of targeting its citizens when it joined the U.S. bombing campaign in Syria in the fall of 2015. An October airstrike that year apparently killed French militants near Raqqa, and the government sought to tamp down criticism at home by citing a provision of the United Nations charter that allows member states to use any means of “legitimate defense” if under attack.

Since “legitimate” in this Charter article presumably requires that the means of defense be otherwise lawful under international law, the citation doesn’t appear to do much legally; it's really just part of the government’s response to the public perception issues. Returning, however, to the hypothetical application of IHRL in this situation (which I find a very big stretch, if I haven’t been sufficiently plain) the further international law question is whether France can insulate itself from claims of illegality under IHRL by having its forces direct Iraqi forces on where to find the targeted French national fighters, rather than performing the attacks themselves. ("Direct" is the term used several times in the WSJ article, though if I were a French government lawyer, I would dispute that it is an accurate legal description.)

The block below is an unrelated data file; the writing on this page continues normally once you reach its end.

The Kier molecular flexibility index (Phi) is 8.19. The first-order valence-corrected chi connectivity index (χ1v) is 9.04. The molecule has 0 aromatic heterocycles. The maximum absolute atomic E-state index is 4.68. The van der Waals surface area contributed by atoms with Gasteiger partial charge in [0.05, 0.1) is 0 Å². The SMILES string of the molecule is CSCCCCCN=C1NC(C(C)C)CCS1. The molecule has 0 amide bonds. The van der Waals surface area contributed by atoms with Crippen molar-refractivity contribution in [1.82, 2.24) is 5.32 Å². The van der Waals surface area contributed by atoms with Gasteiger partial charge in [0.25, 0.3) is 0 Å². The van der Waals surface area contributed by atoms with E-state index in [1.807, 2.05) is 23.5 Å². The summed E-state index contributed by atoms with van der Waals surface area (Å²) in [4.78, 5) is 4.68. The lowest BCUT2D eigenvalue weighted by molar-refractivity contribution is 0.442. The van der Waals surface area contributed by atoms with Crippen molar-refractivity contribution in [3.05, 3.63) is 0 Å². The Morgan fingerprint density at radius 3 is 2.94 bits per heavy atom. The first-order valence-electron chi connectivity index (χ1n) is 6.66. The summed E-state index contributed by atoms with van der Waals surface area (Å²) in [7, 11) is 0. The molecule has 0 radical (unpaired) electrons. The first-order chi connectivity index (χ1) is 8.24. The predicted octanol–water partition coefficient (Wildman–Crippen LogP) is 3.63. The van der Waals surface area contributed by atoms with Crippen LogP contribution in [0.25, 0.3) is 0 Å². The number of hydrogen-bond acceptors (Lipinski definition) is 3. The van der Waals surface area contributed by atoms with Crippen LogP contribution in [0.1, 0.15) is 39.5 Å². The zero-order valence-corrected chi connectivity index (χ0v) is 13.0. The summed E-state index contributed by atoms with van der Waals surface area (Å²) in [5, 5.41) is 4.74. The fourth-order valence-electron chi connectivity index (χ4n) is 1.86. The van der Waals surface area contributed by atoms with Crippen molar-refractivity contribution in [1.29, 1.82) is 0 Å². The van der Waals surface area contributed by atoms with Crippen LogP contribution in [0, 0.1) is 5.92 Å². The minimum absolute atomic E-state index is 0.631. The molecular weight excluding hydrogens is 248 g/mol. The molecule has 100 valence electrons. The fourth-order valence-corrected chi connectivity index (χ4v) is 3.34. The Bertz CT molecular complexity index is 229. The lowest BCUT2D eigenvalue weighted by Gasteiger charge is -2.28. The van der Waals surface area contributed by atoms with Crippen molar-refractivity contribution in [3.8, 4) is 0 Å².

That becomes a question of attribution of actions taken by one state’s forces (or non-state armed group) back to another state, which in turn raises such questions as whether France has effective control over Iraqi forces in a way that treats the Iraqi forces not just as a co-belligerent, but a proxy sufficiently close to and sufficiently directed by the principal so as to legally permit attribution, among other considerations. Once again, much more would need to be known about the specific facts as well as France’s legal views, not just those expressed publicly but those held internally, in order to say something useful. Legal attribution, in any case, is almost by definition a highly factual, granular inquiry.

Apart from the legal questions, however, the WSJ article also offers a wealth of factual reporting and interviews about the roles of French special forces and Iraqi forces on the ground in Mosul that are tracking down and targeting these French nationals. It makes for fascinating reading: